The average employee will spend almost 90,000 hours over their life at their place of work. For some, this naturally promotes a sense of belonging towards the company, becoming a driving force for continually improving their performances. However, over the past few years, establishments have begun to realize that not all employees can cultivate a deep relationship with their workplace due to several internal or external factors. However, one thing is certain, the subject of diversity and inclusion has become a central point of every discourse on workplace culture, and companies are therefore focusing on creating a proressive atmosphere to amplify the intangible value they offer to their employees.
We can attribute the initiation of the diversity revolution to issues like gender disparity in allowing equal work and pay opportunity. Organizations are now consciously fighting discrimination based on age, disability, ethnicity, gender, gender identity and expression, religion, or sexual orientation. Many studies conducted on diversity reveal a stark difference in firms' performances with and without gender diversity. A study by McKinsey conducted over several years showed that gender-diverse companies tend to outperform non-gender-diverse firms by 15 percent. Back in 2015, when Alibaba's Jack Ma was asked for the secret behind the success of his firm, he said: "Actually, I think one of our important secrets is that we have a lot of women." Back then, Alibaba had 52 percent of women employees, and many held senior leadership positions as well.
Today, interestingly, the dynamics and scope of diversity at the workplace have evolved beyond gender disparity, and several firms are trying to address implicit biases that are sometimes hard to detect. Recently, Goldman Sachs announced its new policy that the bank will not support the IPO process of a firm lacking a woman or "diverse" director. Similarly, there have been numerous developments, and campaigns are expanding the meaning of "diversity" at the workplace.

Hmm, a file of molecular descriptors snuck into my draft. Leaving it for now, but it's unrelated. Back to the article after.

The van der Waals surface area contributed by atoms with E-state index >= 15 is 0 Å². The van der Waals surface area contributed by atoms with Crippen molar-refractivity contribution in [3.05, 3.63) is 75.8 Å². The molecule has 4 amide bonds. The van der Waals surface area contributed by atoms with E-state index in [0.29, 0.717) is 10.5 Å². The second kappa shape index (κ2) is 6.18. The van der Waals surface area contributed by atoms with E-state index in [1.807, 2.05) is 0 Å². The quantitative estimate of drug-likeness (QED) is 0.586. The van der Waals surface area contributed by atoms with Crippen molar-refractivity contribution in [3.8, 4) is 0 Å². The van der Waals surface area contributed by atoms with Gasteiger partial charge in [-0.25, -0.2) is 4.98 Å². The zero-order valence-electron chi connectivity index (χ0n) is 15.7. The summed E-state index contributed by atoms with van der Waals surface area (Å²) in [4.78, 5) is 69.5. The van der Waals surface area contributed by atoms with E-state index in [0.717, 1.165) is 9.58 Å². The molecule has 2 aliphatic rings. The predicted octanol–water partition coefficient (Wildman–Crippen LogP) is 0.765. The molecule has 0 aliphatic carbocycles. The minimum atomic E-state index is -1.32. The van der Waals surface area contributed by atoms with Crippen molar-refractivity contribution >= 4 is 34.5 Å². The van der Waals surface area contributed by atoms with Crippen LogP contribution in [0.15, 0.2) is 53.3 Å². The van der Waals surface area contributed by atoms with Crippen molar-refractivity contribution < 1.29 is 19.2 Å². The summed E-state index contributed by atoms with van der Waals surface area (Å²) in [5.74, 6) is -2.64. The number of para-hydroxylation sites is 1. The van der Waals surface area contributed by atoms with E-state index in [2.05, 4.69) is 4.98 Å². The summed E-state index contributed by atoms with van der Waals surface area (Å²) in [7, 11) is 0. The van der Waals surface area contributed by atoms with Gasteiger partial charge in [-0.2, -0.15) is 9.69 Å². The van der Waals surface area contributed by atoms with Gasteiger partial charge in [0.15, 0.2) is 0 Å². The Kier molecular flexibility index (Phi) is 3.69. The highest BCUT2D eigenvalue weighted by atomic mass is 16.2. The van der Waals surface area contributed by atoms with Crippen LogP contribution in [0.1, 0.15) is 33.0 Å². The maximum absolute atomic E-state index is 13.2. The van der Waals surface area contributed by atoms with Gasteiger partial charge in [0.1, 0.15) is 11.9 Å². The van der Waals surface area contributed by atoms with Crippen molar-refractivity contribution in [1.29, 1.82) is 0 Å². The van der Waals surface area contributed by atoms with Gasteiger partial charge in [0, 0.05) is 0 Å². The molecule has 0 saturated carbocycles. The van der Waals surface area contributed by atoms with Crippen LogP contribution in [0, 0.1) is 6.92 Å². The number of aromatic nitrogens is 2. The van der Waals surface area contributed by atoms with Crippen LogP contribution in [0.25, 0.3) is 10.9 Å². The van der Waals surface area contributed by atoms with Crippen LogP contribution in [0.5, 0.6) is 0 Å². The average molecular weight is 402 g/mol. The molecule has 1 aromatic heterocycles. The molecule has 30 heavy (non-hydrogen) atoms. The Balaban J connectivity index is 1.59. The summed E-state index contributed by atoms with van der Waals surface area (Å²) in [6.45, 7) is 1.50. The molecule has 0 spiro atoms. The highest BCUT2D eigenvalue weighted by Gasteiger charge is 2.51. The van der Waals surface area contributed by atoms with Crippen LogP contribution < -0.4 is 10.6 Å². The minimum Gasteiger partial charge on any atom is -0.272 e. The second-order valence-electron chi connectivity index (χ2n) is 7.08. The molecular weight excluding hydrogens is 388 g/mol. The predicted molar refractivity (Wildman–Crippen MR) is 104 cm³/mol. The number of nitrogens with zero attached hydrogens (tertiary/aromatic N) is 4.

Things are definitely looking up today. As millennials take over the workplace, the focus on diversity and inclusivity is becoming stronger. The reason is simple; millennials have spent their formative years absorbing the proressive liberal, globalized, tech, cultural, and media communication revolution. Therefore, unlike Gen X, who would borrow the values, way of living, and line of thoughts from their elders in the family, millennials borrow them from thinkers, philosophers, scholars, and expertise readily available on the internet.
According to a study by Deloitte, millennials are 32 percent more likely to respect the identities of individuals, 35 percent more likely to explore unique experiences, and 28 percent more likely to focus on acceptance and tolerance. Most interestingly, millennials are 71 percent more likely to emphasize teamwork as an overall inclusion effort. The combined result of how millennials perceive employees at work, their work, and the workplace, in general, is redefining diversity and inclusion at the workplace. As the millennials begin to drive nations, workplaces will emerge as a kaleidoscope of diverse cultures- fortified with tolerance and mutual respect.
Thus, we have come a long way in the process of making the workplace more diverse and inclusive. Today, the movement is driven by both the employees and the employers, and there are obvious benefits of embracing it. In the coming decade, one can only expect this evolution to pick up pace, and build a workplace that allows people to be their productive best.